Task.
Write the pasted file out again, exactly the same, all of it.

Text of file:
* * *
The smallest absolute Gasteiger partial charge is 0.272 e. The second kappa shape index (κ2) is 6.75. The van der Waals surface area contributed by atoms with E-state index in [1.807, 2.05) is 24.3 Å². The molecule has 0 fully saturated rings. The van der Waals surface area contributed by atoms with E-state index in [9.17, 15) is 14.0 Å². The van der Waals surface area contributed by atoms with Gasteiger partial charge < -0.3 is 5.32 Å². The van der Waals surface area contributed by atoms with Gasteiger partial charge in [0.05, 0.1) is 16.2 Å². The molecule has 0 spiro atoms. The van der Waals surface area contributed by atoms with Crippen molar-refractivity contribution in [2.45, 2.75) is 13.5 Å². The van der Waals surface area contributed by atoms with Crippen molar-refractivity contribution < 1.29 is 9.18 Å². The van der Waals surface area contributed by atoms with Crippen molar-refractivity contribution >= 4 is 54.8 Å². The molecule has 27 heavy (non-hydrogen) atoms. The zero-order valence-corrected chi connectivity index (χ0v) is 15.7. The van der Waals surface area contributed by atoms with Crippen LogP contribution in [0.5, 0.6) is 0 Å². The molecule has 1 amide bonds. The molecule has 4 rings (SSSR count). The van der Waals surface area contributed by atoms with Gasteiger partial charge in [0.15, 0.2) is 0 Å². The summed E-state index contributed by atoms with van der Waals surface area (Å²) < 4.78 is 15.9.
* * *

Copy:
The smallest absolute Gasteiger partial charge is 0.272 e. The second kappa shape index (κ2) is 6.75. The van der Waals surface area contributed by atoms with E-state index in [1.807, 2.05) is 24.3 Å². The molecule has 0 fully saturated rings. The van der Waals surface area contributed by atoms with E-state index in [9.17, 15) is 14.0 Å². The van der Waals surface area contributed by atoms with Gasteiger partial charge < -0.3 is 5.32 Å². The van der Waals surface area contributed by atoms with Gasteiger partial charge in [0.05, 0.1) is 16.2 Å². The molecule has 0 spiro atoms. The van der Waals surface area contributed by atoms with Crippen molar-refractivity contribution in [2.45, 2.75) is 13.5 Å². The van der Waals surface area contributed by atoms with Crippen molar-refractivity contribution < 1.29 is 9.18 Å². The van der Waals surface area contributed by atoms with Crippen molar-refractivity contribution >= 4 is 54.8 Å². The molecule has 27 heavy (non-hydrogen) atoms. The zero-order valence-corrected chi connectivity index (χ0v) is 15.7. The van der Waals surface area contributed by atoms with Crippen LogP contribution in [0.5, 0.6) is 0 Å². The molecule has 1 amide bonds. The molecule has 4 rings (SSSR count). The van der Waals surface area contributed by atoms with Gasteiger partial charge in [0.15, 0.2) is 0 Å². The summed E-state index contributed by atoms with van der Waals surface area (Å²) < 4.78 is 15.9.